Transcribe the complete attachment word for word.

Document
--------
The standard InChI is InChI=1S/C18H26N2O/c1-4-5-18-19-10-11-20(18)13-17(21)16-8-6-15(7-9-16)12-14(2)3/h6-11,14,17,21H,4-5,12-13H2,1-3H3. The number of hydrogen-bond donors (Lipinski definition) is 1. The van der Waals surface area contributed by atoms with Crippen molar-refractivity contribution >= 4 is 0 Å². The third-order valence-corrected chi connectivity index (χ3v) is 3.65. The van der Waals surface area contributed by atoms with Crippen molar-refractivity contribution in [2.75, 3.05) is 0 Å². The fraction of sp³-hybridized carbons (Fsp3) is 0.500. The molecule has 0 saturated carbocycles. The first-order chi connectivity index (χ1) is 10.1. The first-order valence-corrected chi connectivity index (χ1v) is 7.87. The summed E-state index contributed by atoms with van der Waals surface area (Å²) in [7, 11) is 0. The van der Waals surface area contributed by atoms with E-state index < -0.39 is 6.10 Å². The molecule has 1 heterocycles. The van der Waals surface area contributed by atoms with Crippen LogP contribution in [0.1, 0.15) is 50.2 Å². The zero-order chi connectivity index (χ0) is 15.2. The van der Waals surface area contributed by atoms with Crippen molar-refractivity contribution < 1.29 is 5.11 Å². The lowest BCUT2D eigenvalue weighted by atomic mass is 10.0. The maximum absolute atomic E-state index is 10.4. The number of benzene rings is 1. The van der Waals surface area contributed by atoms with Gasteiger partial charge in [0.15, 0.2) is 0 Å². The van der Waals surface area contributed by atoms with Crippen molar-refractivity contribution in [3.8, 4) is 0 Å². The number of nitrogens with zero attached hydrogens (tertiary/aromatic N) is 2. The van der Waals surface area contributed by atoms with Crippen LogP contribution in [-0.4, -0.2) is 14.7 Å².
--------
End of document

The standard InChI is InChI=1S/C18H26N2O/c1-4-5-18-19-10-11-20(18)13-17(21)16-8-6-15(7-9-16)12-14(2)3/h6-11,14,17,21H,4-5,12-13H2,1-3H3. The number of hydrogen-bond donors (Lipinski definition) is 1. The van der Waals surface area contributed by atoms with Crippen molar-refractivity contribution >= 4 is 0 Å². The third-order valence-corrected chi connectivity index (χ3v) is 3.65. The van der Waals surface area contributed by atoms with Crippen molar-refractivity contribution in [2.75, 3.05) is 0 Å². The fraction of sp³-hybridized carbons (Fsp3) is 0.500. The molecule has 0 saturated carbocycles. The first-order chi connectivity index (χ1) is 10.1. The first-order valence-corrected chi connectivity index (χ1v) is 7.87. The summed E-state index contributed by atoms with van der Waals surface area (Å²) in [7, 11) is 0. The van der Waals surface area contributed by atoms with E-state index < -0.39 is 6.10 Å². The molecule has 1 heterocycles. The van der Waals surface area contributed by atoms with Crippen LogP contribution in [0.1, 0.15) is 50.2 Å². The zero-order chi connectivity index (χ0) is 15.2. The van der Waals surface area contributed by atoms with Crippen molar-refractivity contribution < 1.29 is 5.11 Å². The lowest BCUT2D eigenvalue weighted by atomic mass is 10.0. The maximum absolute atomic E-state index is 10.4. The number of benzene rings is 1. The van der Waals surface area contributed by atoms with Gasteiger partial charge in [0.15, 0.2) is 0 Å². The van der Waals surface area contributed by atoms with Crippen molar-refractivity contribution in [3.8, 4) is 0 Å². The number of nitrogens with zero attached hydrogens (tertiary/aromatic N) is 2. The van der Waals surface area contributed by atoms with Crippen LogP contribution in [-0.4, -0.2) is 14.7 Å².